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Herodotus, The Histories (ed. A. D. Godley) 190 0 Browse Search
Thucydides, The Peloponnesian War 110 0 Browse Search
Pausanias, Description of Greece 42 0 Browse Search
Xenophon, Anabasis (ed. Carleton L. Brownson) 14 0 Browse Search
Diodorus Siculus, Library 14 0 Browse Search
Aristotle, Politics 12 0 Browse Search
M. Tullius Cicero, Orations, for Quintius, Sextus Roscius, Quintus Roscius, against Quintus Caecilius, and against Verres (ed. C. D. Yonge) 8 0 Browse Search
Apollodorus, Library and Epitome (ed. Sir James George Frazer) 8 0 Browse Search
Aristotle, Metaphysics 6 0 Browse Search
Vitruvius Pollio, The Ten Books on Architecture (ed. Morris Hicky Morgan) 6 0 Browse Search
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Browsing named entities in Xenophon, Anabasis (ed. Carleton L. Brownson). You can also browse the collection for Miletus (Turkey) or search for Miletus (Turkey) in all documents.

Your search returned 7 results in 4 document sections:

Xenophon, Anabasis (ed. Carleton L. Brownson), Book 1, chapter 1 (search)
heir cities. For, in fact, the Ionian cities had originally belonged to Tissaphernes, by gift of the King,See Introd. p. viii. but at that time all of them except Miletus had revolted and gone over to Cyrus. The people of Miletus also were planning to do the very same thing, namely, to go over to Cyrus, but Tissaphernes, finding ouMiletus also were planning to do the very same thing, namely, to go over to Cyrus, but Tissaphernes, finding out about it in time, put some of them to death and banished others. Cyrus thereupon took the exiles under his protection, collected an army, and laid siege to Miletus both by land and by sea, and endeavoured to restore the exiles to their city; and this, again, made him another pretext for gathering an army. Meanwhile he sent to theMiletus both by land and by sea, and endeavoured to restore the exiles to their city; and this, again, made him another pretext for gathering an army. Meanwhile he sent to the King and urged, on the ground that he was his brother, that these Ionian cities should be given to him instead of remaining under the rule of Tissaphernes, and his mother co-operated with him in this. The result was that the King failed to perceive the plot against himself, but believed that Cyrus was spending money on his troops
Xenophon, Anabasis (ed. Carleton L. Brownson), Book 1, chapter 2 (search)
ias the Arcadian, who commanded for him the mercenary force in the cities,See Xen. Anab. 1.1.6. to come with his troops, leaving behind only so many as were necessary to garrison the citadels. He likewise summoned the troops which were besieging Miletus, and urged the Milesian exiles to take the field with him, promising them that, if he should successfully accomplish the object for which he was taking the field, he would not stop until he had restored them to their homes. And they gladly obeyes differed from ordinary light-armed troops (cp. gumnh=tas above) only in the fact that they carried a small, light shield, the pe/lph—whence their name. The last-named, and Socrates also, belonged to the force that had been engaged in besieging Miletus. All these came to Cyrus at Sardis. Meanwhile Tissaphernes had taken note of these proceedings and come to the conclusion that Cyrus' preparations were too extensive to be against the Pisidians; he accordingly made his way to the King as quickly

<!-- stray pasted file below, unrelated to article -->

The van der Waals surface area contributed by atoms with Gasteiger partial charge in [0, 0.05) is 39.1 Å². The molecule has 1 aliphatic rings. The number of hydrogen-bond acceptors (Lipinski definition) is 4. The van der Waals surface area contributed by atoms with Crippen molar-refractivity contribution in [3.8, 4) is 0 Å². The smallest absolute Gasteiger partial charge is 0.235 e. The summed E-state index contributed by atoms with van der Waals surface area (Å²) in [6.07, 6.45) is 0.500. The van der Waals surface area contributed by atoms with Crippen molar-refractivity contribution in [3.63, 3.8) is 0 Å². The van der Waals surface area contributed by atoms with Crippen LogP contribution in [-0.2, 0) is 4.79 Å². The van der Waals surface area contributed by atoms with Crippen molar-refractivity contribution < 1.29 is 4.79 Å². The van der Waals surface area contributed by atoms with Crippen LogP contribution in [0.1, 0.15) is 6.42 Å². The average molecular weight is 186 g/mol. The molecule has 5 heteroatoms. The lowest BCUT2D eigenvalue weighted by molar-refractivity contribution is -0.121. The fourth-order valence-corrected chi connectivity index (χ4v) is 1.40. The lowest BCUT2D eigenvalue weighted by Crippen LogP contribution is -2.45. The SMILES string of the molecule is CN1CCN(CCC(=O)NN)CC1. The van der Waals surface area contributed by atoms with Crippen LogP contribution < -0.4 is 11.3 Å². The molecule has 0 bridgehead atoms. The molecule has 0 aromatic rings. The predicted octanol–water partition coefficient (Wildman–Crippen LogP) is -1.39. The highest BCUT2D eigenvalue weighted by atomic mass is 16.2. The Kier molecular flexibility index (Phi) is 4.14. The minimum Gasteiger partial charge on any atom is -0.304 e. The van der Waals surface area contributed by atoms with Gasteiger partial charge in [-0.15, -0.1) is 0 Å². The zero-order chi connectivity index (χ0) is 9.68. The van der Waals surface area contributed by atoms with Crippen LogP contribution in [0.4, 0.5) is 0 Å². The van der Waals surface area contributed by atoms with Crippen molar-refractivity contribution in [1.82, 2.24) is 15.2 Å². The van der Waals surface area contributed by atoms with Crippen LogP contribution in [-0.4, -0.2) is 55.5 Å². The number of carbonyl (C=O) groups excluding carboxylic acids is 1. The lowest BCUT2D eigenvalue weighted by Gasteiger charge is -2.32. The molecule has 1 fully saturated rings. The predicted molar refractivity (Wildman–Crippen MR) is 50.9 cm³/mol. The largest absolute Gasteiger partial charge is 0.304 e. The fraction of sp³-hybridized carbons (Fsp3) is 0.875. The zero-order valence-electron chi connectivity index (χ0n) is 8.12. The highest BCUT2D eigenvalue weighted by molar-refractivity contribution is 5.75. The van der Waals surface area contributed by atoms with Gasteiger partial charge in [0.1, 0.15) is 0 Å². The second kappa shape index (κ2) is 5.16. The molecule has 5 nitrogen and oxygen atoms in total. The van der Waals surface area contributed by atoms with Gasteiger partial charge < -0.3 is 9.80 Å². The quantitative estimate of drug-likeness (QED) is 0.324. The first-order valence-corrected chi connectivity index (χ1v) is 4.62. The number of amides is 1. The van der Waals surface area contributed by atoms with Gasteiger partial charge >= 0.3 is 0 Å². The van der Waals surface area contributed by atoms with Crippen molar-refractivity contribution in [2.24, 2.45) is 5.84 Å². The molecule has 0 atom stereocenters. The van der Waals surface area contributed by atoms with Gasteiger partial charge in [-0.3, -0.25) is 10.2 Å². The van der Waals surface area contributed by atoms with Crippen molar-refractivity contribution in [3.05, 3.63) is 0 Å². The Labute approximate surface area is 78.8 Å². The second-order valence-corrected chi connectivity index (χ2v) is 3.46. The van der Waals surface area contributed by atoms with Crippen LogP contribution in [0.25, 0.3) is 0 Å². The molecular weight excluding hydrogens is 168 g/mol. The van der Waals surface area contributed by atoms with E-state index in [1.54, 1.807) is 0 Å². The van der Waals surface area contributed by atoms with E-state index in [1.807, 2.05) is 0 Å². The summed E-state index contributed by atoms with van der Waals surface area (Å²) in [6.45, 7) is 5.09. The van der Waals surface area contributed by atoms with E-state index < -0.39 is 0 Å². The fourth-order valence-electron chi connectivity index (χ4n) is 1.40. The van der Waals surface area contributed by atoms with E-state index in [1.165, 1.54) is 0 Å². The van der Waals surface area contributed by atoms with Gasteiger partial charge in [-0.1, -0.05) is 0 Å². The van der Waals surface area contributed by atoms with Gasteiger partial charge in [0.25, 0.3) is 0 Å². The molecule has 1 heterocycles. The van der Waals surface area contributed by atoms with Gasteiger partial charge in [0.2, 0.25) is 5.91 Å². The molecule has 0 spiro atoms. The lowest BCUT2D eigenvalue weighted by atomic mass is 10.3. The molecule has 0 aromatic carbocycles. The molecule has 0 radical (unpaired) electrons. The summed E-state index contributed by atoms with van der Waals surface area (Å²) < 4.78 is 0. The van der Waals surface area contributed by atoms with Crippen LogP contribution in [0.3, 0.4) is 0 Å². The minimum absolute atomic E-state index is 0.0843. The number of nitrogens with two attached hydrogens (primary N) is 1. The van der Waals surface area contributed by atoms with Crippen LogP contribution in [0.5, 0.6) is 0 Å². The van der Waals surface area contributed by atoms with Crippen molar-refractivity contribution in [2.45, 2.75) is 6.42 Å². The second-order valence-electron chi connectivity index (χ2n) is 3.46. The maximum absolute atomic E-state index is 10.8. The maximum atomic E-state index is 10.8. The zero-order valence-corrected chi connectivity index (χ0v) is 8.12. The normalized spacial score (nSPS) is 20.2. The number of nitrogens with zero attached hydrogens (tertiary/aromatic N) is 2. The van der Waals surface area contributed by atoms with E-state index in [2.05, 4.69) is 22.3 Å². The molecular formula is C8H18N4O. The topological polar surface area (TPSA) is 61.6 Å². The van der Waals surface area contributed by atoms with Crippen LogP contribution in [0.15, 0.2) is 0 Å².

Xenophon, Anabasis (ed. Carleton L. Brownson), Book 1, chapter 4 (search)
, to Issus, the last city in Cilicia, a place situated on the sea, and large and prosperous. There they remained three days; and the ships from PeloponnesusSee Xen. Anab. 1.2.21. arrived to meet Cyrus, thirty-five in number, with Pythagoras the Lacedaemonian as admiral in command of them. They had been guided from Ephesus to Issus by Tamos the Egyptian, who was at the head of another fleet of twenty-five ships belonging to Cyrus—these latter being the ships with which Tamos had besieged Miletus, at the time when it was friendly to Tissaphernes,See Xen. Anab. 1.1.7. and had supported Cyrus in his war upon Tissaphernes. Cheirisophus the Lacedaemonian also arrived with this fleet, coming in response to Cyrus' summons,See note on Xen. Anab. 1.2.21. These seven hundred hoplites under Cheirisophus had been sent by the Lacedaemonian authorities to aid Cyrus, and were the only troops in his army which stood in any official connection with any Greek state. together with seven hundred hopli
Xenophon, Anabasis (ed. Carleton L. Brownson), Book 1, chapter 9 (search)
ircumstances to prove false to his word. It was for this reason, then, that the cities trusted him and put themselves under his protection,See Xen. Anab. 1.1.6 fin. and that individuals also trusted him; and if anyone had been an enemy, when Cyrus made a treaty with him he trusted that he would suffer no harm in violation of that treaty. Consequently, when he came to hostilities with Tissaphernes, all the cities of their own accord chose Cyrus rather than Tissaphernes, with the exception of Miletus;See Xen. Anab. 1.1.7 and Xen. Anab. 1.2.2. and the reason why the Milesians feared him was, that he would not prove false to the exiles from their city. For he showed repeatedly, by deed as well as by word, that he would never abandon them when once he had come to be their friend, not even if they should become still fewer in number and should meet with still worse misfortune. It was manifest also that whenever a man conferred any benefit upon Cyrus or did him any harm, he always strove to